While some might (justifiably) critique the film for how the makeup really shows its seams, others have decried Cloud Atlas for promoting New Agey bull. And I admit that there are moments where I thought the film was starting to become too granola, but by the end of the movie it had made an end run around my defenses, and I was won over. There are moments in the film that suggest that these characters are experiencing a form of reincarnation. But I don’t think the film limits itself to a spiritual reading. As someone who is skeptical of religious message movies, I don’t think I would have enjoyed this film if could only be read through a spiritual lens. Recycling actors is more about simultaneously freeing and entrapping these characters in their race and gender. On the one hand, because the characters switch race and gender throughout the film, it shows ways in which our bodily selves are physical entrapments and social constructs. The body becomes ephemeral. But these characters are also socially limited and segmented because of their race. The 19th century lawyer, Adam Ewing, has to defy his class and gender position in order to establish a friendship with an escaped slave, for example.
Similarly, characters influence each other through real material objects that seem to skip their way down the centuries. The diary of Adam Ewing ends up in the hands of the composer Robert Frobisher. In turn, the love letters that Frobisher wrote to his paramour, Rufus Sixmith, are passed down to Luisa Rey, the investigative journalist. Texts and works of art filter down through the ages, each time providing the current owner a glimpse into the inner lives of others. The readers of the different texts are drawn to them because they recognize a little of themselves. The transference of art across the centuries reminded me of the Hindu conception of time. Where modern Westerners conceptualize time in relatively small chunks—looking at discrete decades or centuries—Hindu beliefs conceive of time on a much larger scale. Hindu religion gives us the idea of the kalpa, or a single aeon that lasts for 4.32 billion years. By expanding how we look at time, it also, paradoxically, can change how we see our place in the world. Instead of viewing ourselves as insignificant, we might ask how small events millennia ago, events we might not have direct knowledge over, affect our present day. In this sense, our impact on the world might very well outstrip our time living on it.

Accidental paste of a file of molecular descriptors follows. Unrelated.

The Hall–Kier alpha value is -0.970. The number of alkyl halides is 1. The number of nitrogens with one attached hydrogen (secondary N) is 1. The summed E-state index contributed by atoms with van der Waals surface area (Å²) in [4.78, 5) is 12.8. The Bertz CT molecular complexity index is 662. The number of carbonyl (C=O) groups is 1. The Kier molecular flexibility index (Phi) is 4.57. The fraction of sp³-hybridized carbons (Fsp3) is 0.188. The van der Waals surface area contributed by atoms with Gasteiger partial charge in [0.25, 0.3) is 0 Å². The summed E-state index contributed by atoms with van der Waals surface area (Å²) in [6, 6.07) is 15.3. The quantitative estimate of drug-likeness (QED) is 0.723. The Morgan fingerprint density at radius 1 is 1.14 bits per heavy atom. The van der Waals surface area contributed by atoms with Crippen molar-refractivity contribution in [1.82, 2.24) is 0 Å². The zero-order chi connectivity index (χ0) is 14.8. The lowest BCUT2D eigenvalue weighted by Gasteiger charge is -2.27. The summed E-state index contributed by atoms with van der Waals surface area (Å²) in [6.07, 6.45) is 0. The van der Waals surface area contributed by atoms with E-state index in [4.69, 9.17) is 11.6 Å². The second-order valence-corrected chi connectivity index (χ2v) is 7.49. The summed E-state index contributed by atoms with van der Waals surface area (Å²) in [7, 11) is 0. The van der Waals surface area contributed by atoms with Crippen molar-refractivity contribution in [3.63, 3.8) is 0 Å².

If Cloud Atlas can be defined by any sort of genre, then it is the “everything is connected” movie. But where others of these films have little more to say than the simple fact that there are a lot of coincidences and event impact disparate people, Cloud Atlas asks us to consider our place in the universe, to completely reconceive of how we look at history, and how art might transcend our subjective realities. Not every character accomplishes what he or she sets out to do, but rather than being failures, their accomplishments become the inspiration for those who come after them. When one particularly evil character belittles Adam Ewing’s wish to become a suffragist, calling him nothing more than a meaningless drop in the ocean, Ewing responds with, “What is an ocean but a multitude of drops?” Tykwer and the Wachowski’s seem to be telling us that despite our insignificance, we matter. This is an important message, and one that deserves a retelling. While some critics have been dismissive of Cloud Atlas, there is no doubt that the film, like the letters and manuscripts passed down in the movie itself, will live on, and it will no doubt gain its place as either a cult classic or a lost masterpiece.